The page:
EconPapers    
Economics at your fingertips  
 

Leaving, staying, or coming back ? migration decisions during the northern Mali conflict

Johannes G. Hoogeveen, Mariacristina Rossi () and Dario Sansone ()

No 8012, Policy Research Working Paper Series from The World Bank

Abstract: This paper uses a unique data set to analyze the migration dynamics of refugees, returnees, and internally displaced people during the Northern Mali conflict. Individuals were interviewed monthly using mobile phones. The results cast light on the characteristics of these three groups before and after the crisis. In addition, the paper tests how employment status, security, and expectations affect people's willingness to go back home. The findings suggest that the decision to return is affected by a comparison of (opportunity) costs and benefits, but also by other factors. Individuals who are employed while displaced are less willing to go back to the North, as are better educated individuals or those receiving assistance. The opposite is true for those whose ethnicity is Songhai, as well as for those who originated from Kidal. The results show that higher educated individuals performed better when displaced and in case they decide to return, they find a job more easily.

Keywords: Inequality; Social Cohesion; Services&Transfers to Poor; Disability; Access of Poor to Social Services; Economic Assistance; Conflict and Fragile States (search for similar items in EconPapers)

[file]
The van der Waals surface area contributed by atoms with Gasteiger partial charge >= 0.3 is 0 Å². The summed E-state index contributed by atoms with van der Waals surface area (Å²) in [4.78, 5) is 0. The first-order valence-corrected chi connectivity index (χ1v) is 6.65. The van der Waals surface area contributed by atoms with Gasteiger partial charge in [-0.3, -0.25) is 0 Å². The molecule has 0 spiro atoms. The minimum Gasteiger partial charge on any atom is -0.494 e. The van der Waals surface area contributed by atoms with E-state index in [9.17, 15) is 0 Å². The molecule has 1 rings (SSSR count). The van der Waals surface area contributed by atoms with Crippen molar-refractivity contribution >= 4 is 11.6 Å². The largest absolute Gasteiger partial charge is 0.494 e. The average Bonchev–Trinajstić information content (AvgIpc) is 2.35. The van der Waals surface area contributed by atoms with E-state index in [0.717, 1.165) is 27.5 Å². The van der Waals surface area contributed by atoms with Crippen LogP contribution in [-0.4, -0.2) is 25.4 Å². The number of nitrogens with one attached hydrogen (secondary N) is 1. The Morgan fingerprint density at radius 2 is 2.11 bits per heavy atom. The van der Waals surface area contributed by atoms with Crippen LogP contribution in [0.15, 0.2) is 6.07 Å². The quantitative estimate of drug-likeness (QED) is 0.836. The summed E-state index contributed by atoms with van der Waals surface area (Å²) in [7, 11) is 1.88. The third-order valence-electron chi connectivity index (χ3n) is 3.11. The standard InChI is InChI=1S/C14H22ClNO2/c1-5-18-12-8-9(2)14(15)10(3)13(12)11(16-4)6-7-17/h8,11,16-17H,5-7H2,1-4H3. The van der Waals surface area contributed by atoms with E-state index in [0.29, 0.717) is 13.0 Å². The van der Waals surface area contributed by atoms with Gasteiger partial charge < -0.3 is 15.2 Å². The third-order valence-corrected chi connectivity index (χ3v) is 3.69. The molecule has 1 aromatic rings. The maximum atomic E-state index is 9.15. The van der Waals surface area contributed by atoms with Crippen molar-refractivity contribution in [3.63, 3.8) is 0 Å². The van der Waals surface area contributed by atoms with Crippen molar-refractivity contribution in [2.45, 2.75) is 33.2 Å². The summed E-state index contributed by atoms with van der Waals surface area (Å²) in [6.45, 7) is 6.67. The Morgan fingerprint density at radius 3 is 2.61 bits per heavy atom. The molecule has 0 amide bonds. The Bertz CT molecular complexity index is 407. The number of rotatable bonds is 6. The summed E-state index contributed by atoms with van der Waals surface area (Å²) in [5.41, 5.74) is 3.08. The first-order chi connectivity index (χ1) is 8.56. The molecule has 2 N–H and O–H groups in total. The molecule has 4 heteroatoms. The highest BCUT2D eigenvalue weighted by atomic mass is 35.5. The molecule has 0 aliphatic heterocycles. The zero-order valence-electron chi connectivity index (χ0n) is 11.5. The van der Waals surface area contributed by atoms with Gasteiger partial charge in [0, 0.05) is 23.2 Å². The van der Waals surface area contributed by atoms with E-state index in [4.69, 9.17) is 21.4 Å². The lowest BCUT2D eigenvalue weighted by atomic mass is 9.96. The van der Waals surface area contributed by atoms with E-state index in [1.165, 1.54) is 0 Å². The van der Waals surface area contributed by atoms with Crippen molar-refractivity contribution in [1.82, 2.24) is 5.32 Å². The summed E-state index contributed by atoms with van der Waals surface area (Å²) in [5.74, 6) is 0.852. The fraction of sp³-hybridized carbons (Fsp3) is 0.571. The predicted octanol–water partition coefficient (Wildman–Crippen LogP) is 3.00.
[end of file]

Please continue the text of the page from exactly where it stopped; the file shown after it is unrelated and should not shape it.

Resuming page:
Date: 2017-03-22
References: Add references at CitEc
Citations: Track citations by RSS feed

Downloads: (external link)
http://documents.worldbank.org/curated/en/314851490196178166/pdf/WPS8012.pdf (application/pdf)

Related works:
Working Paper: Leaving, staying or coming back? An analysis of the migration dynamics during the Northern Mali conflict (2018) Downloads
This item may be available elsewhere in EconPapers: Search for items with the same title.

Export reference: BibTeX RIS (EndNote, ProCite, RefMan) HTML/Text

Persistent link: https://EconPapers.repec.org/RePEc:wbk:wbrwps:8012

Access Statistics for this paper

More papers in Policy Research Working Paper Series from The World Bank 1818 H Street, N.W., Washington, DC 20433. Contact information at EDIRC.
Bibliographic data for series maintained by Roula I. Yazigi ().

 
Page updated 2019-09-18
Handle: RePEc:wbk:wbrwps:8012